That was the first question I asked Ford engineer Louis Paspal when he dropped off a handmade Ford Ecostar minivan, a $250,000 prototype electric vehicle with a $46,000 sodium-sulfur battery, for a week-long test drive.
I meant it as a joke, but he responded with a straight face. "Oh, it's in the back," he said. "Let me get it."
No, you don't have an extension cord that stretches for miles and miles when you drive an electric car, but you do need to keep it plugged in and recharging when it's not in use. There's a handy grille-mounted recharging plug and you'd better have access to a three-pronged outlet or you'll be in trouble.
And you do need a re-education because driving something that's not powered by the familiar internal-combustion engine requires a whole new approach.
First of all, there's the problem of teaching police and fire officials about how to handle EVs in case of an accident. Ford officials say they've spent a lot of time working with police and emergency crews, warning them to be careful if they ever have to pry open an EV with the Jaws of Life. Turns out that if you sever the main power cable, which runs the length of the car, you can indeed electrocute yourself and whomever is in the vehicle.
The good part is that you can congratulate yourself on driving something that's supposed to be healthier for the environment, even though it doesn't have the range or power of a Chevy Camaro or a Ford pickup.
I especially liked the fact that you can charge up at home, thus avoiding gas stations. I, for one, don't like pumping my own gas, and I worry about getting car-jacked at gas stations. What a great feeling it is to be able to bypass them and use your home electrical power--for about the equivalent of what it takes to power a 100-watt light bulb overnight, according to Paspal.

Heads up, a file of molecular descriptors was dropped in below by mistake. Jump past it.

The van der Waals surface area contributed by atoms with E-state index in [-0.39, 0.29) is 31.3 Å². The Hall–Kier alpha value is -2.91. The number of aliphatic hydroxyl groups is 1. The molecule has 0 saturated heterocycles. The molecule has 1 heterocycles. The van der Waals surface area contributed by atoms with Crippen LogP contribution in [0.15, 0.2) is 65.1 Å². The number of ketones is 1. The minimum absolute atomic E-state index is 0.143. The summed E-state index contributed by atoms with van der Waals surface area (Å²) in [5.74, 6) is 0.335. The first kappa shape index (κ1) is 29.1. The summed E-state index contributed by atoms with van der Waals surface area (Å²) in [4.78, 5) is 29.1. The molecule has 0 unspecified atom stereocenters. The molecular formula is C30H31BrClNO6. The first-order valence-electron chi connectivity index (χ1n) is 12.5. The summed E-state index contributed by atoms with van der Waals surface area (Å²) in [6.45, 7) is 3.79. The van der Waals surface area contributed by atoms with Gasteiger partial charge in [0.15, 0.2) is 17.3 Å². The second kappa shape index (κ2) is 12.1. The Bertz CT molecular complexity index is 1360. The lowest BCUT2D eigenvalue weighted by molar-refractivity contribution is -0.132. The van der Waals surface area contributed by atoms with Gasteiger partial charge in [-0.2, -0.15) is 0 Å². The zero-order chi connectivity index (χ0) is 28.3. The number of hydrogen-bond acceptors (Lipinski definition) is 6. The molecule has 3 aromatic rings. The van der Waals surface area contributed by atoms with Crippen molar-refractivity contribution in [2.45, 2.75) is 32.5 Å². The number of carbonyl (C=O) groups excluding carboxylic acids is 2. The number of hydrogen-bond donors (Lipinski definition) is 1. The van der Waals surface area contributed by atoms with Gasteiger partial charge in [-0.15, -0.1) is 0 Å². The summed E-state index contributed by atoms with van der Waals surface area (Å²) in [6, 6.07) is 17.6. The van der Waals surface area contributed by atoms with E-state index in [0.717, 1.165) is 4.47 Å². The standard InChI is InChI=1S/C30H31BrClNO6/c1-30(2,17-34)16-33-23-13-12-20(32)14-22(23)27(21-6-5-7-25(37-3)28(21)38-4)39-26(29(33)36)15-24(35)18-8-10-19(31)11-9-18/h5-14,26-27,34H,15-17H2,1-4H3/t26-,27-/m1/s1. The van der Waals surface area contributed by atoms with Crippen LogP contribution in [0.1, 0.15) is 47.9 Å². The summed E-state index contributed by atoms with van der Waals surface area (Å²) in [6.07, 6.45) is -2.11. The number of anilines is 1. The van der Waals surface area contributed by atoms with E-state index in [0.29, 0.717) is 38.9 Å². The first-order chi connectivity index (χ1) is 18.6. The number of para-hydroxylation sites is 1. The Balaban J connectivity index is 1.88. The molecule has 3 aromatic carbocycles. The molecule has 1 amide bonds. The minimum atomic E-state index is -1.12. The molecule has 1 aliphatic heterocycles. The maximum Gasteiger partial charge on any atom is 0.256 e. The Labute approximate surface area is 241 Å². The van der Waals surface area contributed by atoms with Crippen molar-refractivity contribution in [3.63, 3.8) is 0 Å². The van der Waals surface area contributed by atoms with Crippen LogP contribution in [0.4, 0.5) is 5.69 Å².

But you do pay a price. The Ecostar's energy storage--or "fuel tank"--is a 770-pound battery pack located beneath the rear cargo floor. It can be likened to a $15,000 fuel tank that needs replacing every few years, holds the equivalent of four gallons of gasoline and takes eight hours to refill.
The "fuel gauge" on the Ecostar tells you "miles to discharge," and a cute little green car icon lights up to tell you all systems are "go." But the range of the Ecostar is limited to about 80 miles, which precludes all but local commutes. For example, we couldn't visit Grandma on the other side of town in the Ecostar because we were afraid of running out of juice on the way home. …